Infoscience

Journal article

Telomerase repeat addition processivity is increased at critically short telomeres in a Tel1-dependent manner in Saccharomyces cerevisiae

Telomerase is the ribonucleoprotein enzyme that elongates telomeres to counteract telomere shortening. The core enzyme consists of a reverse transcriptase protein subunit and an RNA subunit. The RNA subunit contains a short region that is used as a template by the reverse transcriptase to add short, tandem, G-rich repeats to the 3' ends of telomeres. By coexpressing two RNA subunits that differ in the telomeric repeat sequence specified and examining the telomere extensions after one cell cycle, we determined that Saccharomyces cerevisiae telomerase can dissociate and reassociate from a given telomere during one cell cycle. We also confirmed that telomerase is nonprocessive in terms of telomeric repeat addition. However, repeat addition processivity is significantly increased at extremely short telomeres, a process that is dependent on the ATM-ortholog Tel1. We propose that this enhancement of telomerase processivity at short telomeres serves to rapidly elongate critically short telomeres.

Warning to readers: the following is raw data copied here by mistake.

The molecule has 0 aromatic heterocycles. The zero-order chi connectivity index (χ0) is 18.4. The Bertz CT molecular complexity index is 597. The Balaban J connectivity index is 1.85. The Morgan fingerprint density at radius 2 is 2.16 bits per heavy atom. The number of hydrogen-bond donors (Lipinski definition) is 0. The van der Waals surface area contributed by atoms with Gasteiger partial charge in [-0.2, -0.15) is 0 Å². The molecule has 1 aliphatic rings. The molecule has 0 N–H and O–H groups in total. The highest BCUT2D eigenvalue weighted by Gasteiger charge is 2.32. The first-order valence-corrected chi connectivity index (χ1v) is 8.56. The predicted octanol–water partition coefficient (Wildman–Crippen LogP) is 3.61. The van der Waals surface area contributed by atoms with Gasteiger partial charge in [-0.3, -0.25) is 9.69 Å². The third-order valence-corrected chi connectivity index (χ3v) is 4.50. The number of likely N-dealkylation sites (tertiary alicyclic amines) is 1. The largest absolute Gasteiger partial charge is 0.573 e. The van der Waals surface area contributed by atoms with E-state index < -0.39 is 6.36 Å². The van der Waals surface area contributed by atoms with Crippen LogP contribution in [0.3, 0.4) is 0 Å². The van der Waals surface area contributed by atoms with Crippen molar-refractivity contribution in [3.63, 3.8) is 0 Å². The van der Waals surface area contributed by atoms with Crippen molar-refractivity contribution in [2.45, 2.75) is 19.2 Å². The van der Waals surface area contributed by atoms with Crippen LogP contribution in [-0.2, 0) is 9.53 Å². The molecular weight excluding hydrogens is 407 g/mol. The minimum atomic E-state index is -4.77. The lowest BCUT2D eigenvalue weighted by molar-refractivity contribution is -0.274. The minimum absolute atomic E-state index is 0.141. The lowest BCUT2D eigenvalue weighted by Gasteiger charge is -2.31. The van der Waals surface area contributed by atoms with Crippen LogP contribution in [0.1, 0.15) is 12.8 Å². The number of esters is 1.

Note:

    Swiss Institute for Experimental Cancer Research (ISREC), CH-1066 Epalinges, Switzerland; Ecole Polytechnique Federale de Lausanne (EPFL), CH-1015 Lausanne, Switzerland; National Centre of Competence in Research (NCCR) "Frontiers in Genetics," CH-1211 Geneva, Switzerland.

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    Record created on 2007-11-20, modified on 2016-08-08

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